SURFING IS FREEDOM
Midget walked some fine lines over the years. He grew up in a very conservative, Anglo Saxon culture really, as Australia was in the sixties. Now, it’s quite easy being individual because people respect people. But back then there was a lot of pressure from either side of that debate, and he threaded a pretty cool line through it.
It’s because he wasn’t in the clique with the media push of the time. During that whole Morning of The Earth generation the whole thing became popular culture. His surfing reputation was discredited and tarnished. I don’t feel that he ever got the recognition for the surfing performance that he had achieved. I’ve always had my things with the industry and the media, and the way they play their favourites and their game too. I can almost understand why he was how he was, why he was withdrawn from it all, because he didn’t have respect for it. I felt like I earnt his trust. At first he didn’t trust me, there was always that standoffish thing. But in the last 10 years I felt him open his arms and open up and tell me things. I’ve quite a few of those surfs where I’ve got to share those real private times and he and I would sit out the back, and I’d ask questions, because I’m inquisitive about my culture, and what it is. I feel like I was privileged to get this inside view. That’s how I kind of understand that concept of the counter-culture and its influence on our sport, and how he felt about that. You’d ask him a question and he’d never answer it right away. There’d be this moment of contemplation, he’d stop and you’d see him think and then he would give it to you. He was always sort of deliberate and controlled and considered in his delivery of things. Nick Carroll once asked Midget what surfing was, and Nick said that he stopped, and had that professor Midget look on his face and then said, “It’s freedom. It’s freedom to live outside of other people’s ideas.”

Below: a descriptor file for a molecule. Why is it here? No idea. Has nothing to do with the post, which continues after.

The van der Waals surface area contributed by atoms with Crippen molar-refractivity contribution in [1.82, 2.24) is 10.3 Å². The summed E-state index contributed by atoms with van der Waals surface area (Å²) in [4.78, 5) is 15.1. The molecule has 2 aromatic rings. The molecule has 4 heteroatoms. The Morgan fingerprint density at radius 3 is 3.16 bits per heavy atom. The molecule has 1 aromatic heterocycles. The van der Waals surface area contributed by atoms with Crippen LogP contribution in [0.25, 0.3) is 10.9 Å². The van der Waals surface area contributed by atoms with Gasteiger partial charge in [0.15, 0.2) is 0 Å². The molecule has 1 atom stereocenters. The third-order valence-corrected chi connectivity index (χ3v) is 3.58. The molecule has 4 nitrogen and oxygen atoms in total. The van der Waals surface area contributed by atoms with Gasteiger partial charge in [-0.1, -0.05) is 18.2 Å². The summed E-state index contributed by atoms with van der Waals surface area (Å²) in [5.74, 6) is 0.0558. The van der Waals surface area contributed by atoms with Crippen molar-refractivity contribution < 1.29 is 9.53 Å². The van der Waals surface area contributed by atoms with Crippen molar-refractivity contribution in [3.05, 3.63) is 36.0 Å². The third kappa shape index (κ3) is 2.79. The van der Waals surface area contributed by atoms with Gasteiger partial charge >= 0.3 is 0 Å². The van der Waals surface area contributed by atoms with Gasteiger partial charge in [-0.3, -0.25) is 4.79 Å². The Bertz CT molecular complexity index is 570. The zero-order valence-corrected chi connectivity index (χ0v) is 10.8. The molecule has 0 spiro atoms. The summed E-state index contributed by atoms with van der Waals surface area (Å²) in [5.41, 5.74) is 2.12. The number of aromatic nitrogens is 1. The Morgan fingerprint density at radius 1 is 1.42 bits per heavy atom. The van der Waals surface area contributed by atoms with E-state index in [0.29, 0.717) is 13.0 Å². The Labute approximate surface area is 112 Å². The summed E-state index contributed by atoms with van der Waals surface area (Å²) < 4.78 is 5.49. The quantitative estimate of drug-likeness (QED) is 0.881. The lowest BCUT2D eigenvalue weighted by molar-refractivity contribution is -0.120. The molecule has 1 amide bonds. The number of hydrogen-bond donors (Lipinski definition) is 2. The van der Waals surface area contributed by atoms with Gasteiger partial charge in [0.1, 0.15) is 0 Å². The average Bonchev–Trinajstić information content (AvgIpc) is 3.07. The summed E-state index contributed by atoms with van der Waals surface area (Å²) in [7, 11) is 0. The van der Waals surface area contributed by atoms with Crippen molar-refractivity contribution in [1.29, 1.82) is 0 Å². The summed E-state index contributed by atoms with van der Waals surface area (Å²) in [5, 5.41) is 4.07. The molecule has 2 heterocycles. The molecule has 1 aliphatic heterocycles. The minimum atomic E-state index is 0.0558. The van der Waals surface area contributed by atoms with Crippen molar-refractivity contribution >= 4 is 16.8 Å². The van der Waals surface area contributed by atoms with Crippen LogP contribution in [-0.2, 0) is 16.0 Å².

The fact that he won ’64, tied for first in ’68 and got second on a countback to Fred Hemmings and got second in ’70, against the tide of popular culture, shows how amazing his surfing performance was.
I don’t think he knew how respected he was, and how much people really thought of him, because it’s really pulled it out of people, his passing. He had a vision of what his surfing should be and could be. And right to the very end he was pushing for that to be his reality. Right to the end, he was getting out of that hospital and he was going surfing mate.